Liz Cheney Losing Battle on Turning Republican Voters Against Donald Trump

Rep. Liz Cheney (R-WY) continues with her bid to shift the GOP away from former President Donald Trump, but his grip on Republican voters appears to be holding.

Cheney was one of 10 Republican lawmakers in the House to vote for Trump's impeachment. She has since faced a sustained backlash from his allies.

Despite this, a recent vote among GOP representatives saw Cheney retain her position as House Republican Conference chair—and she has persisted in her criticism of Trump since.

"I think when you look at both his actions leading up to what happened on January 6, the fact that he was impeached in a bipartisan fashion, the fact that he lost the presidency, the fact that we lost the Senate, we have to be in a position where we can say we stand for principle, we stand for ideal," Cheney said in an interview on Fox News on Sunday.

"Somebody who has provoked an attack on the United States Capitol to prevent the counting of electoral votes, which resulted in five people dying, who refused to stand up immediately when he was asked and stop the violence, that—that is a person who does not have a role as a leader of our party going forward."

She further said Republicans should "not be embracing the former president."

While Cheney has stood by her decision to vote to impeach and voiced her stance against Trump influencing the Republican Party, polling has indicated most Republicans are somewhat at odds with her stance.

In polling, most Republicans have suggested they do not think Trump bears responsibility for the violence at the Capitol.

Recent AP-NORC polling showed that of 1,055 U.S. adults asked January 28 to February 1 most Americans think Trump does shoulder some blame—but that most Republicans do not feel that way.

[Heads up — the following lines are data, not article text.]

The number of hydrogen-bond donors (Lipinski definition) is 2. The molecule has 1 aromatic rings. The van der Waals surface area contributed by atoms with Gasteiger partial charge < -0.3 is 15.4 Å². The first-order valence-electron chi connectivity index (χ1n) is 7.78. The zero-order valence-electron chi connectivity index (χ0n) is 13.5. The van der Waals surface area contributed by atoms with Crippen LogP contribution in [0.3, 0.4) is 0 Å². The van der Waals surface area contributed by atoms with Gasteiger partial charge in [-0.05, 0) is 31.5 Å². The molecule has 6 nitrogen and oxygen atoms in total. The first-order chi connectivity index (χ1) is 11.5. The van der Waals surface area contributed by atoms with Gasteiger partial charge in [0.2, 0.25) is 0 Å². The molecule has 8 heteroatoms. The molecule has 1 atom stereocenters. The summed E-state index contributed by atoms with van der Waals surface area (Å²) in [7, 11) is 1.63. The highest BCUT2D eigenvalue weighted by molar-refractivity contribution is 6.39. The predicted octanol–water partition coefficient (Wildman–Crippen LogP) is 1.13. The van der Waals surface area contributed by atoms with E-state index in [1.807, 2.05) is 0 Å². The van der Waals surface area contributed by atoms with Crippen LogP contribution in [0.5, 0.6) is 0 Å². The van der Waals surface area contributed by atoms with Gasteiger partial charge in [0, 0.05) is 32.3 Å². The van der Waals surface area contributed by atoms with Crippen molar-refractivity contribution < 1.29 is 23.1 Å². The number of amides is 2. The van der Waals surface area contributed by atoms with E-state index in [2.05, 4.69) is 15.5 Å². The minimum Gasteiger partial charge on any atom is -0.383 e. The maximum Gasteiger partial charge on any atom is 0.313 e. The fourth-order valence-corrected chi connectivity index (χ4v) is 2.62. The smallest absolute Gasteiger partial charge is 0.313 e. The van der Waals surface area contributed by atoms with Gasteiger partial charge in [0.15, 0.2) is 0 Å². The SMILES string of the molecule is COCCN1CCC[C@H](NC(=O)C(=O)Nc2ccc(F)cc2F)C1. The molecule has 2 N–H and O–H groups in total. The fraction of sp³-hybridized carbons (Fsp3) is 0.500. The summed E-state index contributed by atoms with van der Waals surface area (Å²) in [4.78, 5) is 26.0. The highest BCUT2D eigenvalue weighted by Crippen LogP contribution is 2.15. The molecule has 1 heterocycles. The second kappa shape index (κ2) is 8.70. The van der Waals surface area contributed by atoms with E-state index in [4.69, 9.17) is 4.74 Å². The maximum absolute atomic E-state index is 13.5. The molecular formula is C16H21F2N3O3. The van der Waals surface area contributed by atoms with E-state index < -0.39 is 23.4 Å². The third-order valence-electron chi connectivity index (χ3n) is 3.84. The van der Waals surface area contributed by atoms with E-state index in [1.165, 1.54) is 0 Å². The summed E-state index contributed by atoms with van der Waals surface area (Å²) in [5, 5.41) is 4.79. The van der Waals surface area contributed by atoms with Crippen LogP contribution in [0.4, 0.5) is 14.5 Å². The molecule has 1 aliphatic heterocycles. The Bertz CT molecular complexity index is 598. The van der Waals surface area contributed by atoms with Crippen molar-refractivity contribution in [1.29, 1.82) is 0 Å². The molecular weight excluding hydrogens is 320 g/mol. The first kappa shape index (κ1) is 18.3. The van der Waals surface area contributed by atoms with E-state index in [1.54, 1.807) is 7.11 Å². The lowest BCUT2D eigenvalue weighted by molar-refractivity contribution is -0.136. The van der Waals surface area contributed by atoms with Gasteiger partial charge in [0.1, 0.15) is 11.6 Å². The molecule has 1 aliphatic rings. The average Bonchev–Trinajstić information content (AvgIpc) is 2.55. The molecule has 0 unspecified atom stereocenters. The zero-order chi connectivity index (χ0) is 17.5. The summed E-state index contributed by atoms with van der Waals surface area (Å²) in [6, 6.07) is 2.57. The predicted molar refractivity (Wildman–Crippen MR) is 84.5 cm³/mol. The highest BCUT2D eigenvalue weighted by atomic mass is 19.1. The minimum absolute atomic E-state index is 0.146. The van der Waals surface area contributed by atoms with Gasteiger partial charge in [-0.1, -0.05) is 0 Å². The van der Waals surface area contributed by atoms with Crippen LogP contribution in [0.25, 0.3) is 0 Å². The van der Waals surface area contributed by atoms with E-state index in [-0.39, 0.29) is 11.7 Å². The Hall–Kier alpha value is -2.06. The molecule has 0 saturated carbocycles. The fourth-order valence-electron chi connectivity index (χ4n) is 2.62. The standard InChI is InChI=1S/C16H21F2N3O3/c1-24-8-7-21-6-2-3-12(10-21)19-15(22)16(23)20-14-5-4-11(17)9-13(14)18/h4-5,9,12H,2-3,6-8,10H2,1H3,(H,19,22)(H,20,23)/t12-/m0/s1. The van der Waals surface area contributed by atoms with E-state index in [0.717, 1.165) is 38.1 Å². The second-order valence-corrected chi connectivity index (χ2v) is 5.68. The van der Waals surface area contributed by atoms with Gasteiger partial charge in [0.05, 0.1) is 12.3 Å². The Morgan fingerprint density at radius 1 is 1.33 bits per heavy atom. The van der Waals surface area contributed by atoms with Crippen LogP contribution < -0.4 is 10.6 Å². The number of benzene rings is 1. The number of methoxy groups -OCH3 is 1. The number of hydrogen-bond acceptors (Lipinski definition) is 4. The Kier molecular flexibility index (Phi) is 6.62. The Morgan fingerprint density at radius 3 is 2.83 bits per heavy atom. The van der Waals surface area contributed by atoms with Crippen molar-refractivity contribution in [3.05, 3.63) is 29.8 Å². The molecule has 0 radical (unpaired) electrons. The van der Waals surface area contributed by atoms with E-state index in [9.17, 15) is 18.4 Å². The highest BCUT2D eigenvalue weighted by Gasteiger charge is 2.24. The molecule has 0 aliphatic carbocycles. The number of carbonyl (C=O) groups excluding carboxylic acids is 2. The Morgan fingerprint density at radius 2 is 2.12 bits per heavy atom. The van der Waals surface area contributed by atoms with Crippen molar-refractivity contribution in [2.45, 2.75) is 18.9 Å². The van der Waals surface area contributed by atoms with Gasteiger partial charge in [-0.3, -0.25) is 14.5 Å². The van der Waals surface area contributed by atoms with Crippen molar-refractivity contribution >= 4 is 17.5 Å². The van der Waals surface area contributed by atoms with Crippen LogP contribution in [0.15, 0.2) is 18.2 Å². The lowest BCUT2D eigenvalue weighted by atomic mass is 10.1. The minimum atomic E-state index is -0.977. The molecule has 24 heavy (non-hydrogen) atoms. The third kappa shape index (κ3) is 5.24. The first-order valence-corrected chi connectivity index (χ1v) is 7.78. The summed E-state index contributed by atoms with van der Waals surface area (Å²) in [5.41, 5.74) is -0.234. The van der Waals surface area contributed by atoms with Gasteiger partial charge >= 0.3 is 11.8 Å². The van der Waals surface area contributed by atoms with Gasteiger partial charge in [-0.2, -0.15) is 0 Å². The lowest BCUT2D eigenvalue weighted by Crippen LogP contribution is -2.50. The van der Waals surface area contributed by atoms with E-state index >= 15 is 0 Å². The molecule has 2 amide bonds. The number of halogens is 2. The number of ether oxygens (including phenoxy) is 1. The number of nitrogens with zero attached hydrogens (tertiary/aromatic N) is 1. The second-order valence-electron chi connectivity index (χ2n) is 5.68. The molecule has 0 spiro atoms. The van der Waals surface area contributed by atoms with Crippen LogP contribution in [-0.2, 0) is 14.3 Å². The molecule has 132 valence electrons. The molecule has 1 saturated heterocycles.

Of those asked, 50 percent overall said he bore a great deal of responsibility for the breach, 13 percent a moderate amount and 36 percent said little or none.

But among Republicans, 71 percent said he bore little or no responsibility for it, compared to 18 for a moderate amount and 11 for a great deal.

A separate ABC News/Ipsos poll similarly showed significantly a smaller percentage of Republicans backing conviction in Trump's impeachment trial compared to other voters.

Overall, 56 percent of 508 U.S. asked February 5 to 6 said that Trump should be convicted and barred from holding future office. But among Republicans, the number who backed that course of action was 15 percent.

Polling generally has shown a solid majority of Republicans want to see the president acquitted.

As well as support for his impeachment, a majority of Republicans also continue to back his dispute of the election outcome.

In polls since election day and even since Biden's inauguration, many Republican voters have said they still do not believe Joe Biden legitimately won the election.

Trump persisted with claims that widespread fraud occurred throughout the presidential election and facilitated Biden's win, though there is no evidence of such issues on a scale which would have impacted the outcome.

In the AP-NORC polling, overall 66 percent said they think Biden legitimately won. But looking by party affiliation, 65 percent of Republicans said they felt he was not legitimately elected.

This has been the case repeatedly in polling, with Republicans standing by this stance even after Biden assumed office.

Other surveys have shown many Republicans still have a positive view of the former president, while he has also tipped as continuing to influence the GOP and to even potentially be the party's presidential candidate again in 2024 should he avoid be barred from holding office.

Trump's Senate impeachment trial is due to begin on Tuesday. While many Republican lawmakers have condemned his actions surrounding January 6, it appears unlikely enough GOP senators would vote against him to see him convicted. Most voted to state their opinion the trial itself is unconstitutional in a recent Senate vote, indicating the unlikeliness of enough then voting in a great enough number to convict down the line.

Newsweek has contacted Cheney for comment.

liz cheney walks to house floor
U.S. Rep. Liz Cheney (R-WY) heads to the House floor to vote at the U.S. Capitol on February 03, 2021 in Washington, D.C. Cheney voted to impeach former President Donald Trump and continues to speak against him despite a backlash from some Republicans. Tasos Katopodis/Getty Images